OK, so we just passed Mothers' Day and I was curious as to why the card manufacturers all seem to think that the holiday is about one mother, i.e., mother's day vs. all mothers, mothers' day?
Mother's Day began in 1908 and was promoted by a women's organizer named Anna Jarvis. It was founded in large part as a day for women to mourn those who had died in war and to work for peace.
See explanation of its naming below from a National Geographic online article.
"For Jarvis it was a day where you'd go home to spend time with your mother and thank her for all that she did," West Virginia Wesleyan's Antolini, who wrote "Memorializing Motherhood: Anna Jarvis and the Defense of Her Mother's Day" as her Ph.D. dissertation, said in a previous interview.
"It wasn't to celebrate all mothers. It was to celebrate the best mother you've ever known—your mother—as a son or a daughter." That's why Jarvis stressed the singular "Mother's Day," rather than the plural "Mothers' Day," Antolini explained.
We can blame President Wilson. He wrote the proclamation. https://upload.wikimedia.org/wikipedia/commons/thumb/2/24/President_Woodrow_Wilson%27s_Mother%27s_Day_Proclamation_of_May_9%2C_1914_%28Presidential_Proclamation_1268%29._-NARA-_299965.jpg/768px-President_Woodrow_Wilson%27s_Mother%27s_Day_Proclamation_of_May_9%2C_1914_%28Presidential_Proclamation_1268%29._-NARA-_299965.jpg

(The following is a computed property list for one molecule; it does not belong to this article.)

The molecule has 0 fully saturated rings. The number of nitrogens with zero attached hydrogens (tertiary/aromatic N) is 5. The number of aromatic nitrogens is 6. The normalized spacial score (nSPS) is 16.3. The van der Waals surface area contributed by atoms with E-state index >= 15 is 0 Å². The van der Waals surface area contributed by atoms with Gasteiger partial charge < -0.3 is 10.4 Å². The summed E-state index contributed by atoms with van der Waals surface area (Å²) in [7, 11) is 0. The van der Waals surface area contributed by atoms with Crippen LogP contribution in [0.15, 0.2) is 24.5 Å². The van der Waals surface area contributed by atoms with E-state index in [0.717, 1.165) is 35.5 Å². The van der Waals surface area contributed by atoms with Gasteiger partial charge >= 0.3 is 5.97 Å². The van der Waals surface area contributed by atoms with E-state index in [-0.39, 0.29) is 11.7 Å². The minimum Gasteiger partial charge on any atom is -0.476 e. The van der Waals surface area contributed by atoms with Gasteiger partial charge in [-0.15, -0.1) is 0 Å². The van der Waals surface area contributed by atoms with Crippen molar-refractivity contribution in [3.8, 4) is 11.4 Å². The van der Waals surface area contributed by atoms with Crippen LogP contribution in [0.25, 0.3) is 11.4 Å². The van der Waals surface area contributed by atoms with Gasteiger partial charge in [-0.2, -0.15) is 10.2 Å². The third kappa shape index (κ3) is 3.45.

Regardless of the original intention of the creator and founder of Mother's/Mothers/Mothers'Day, the punctuation presently varies in use.
[I, personally, prefer the apostrophe after the "s", as I tend to celebrate all mothers and motherhood and nurturers of any gender on this day, whether or not they have birth- or adopted children, keeping in mind that some people have had more than one nurturer, eg, mother and step-mother, 2 adoptive mothers.]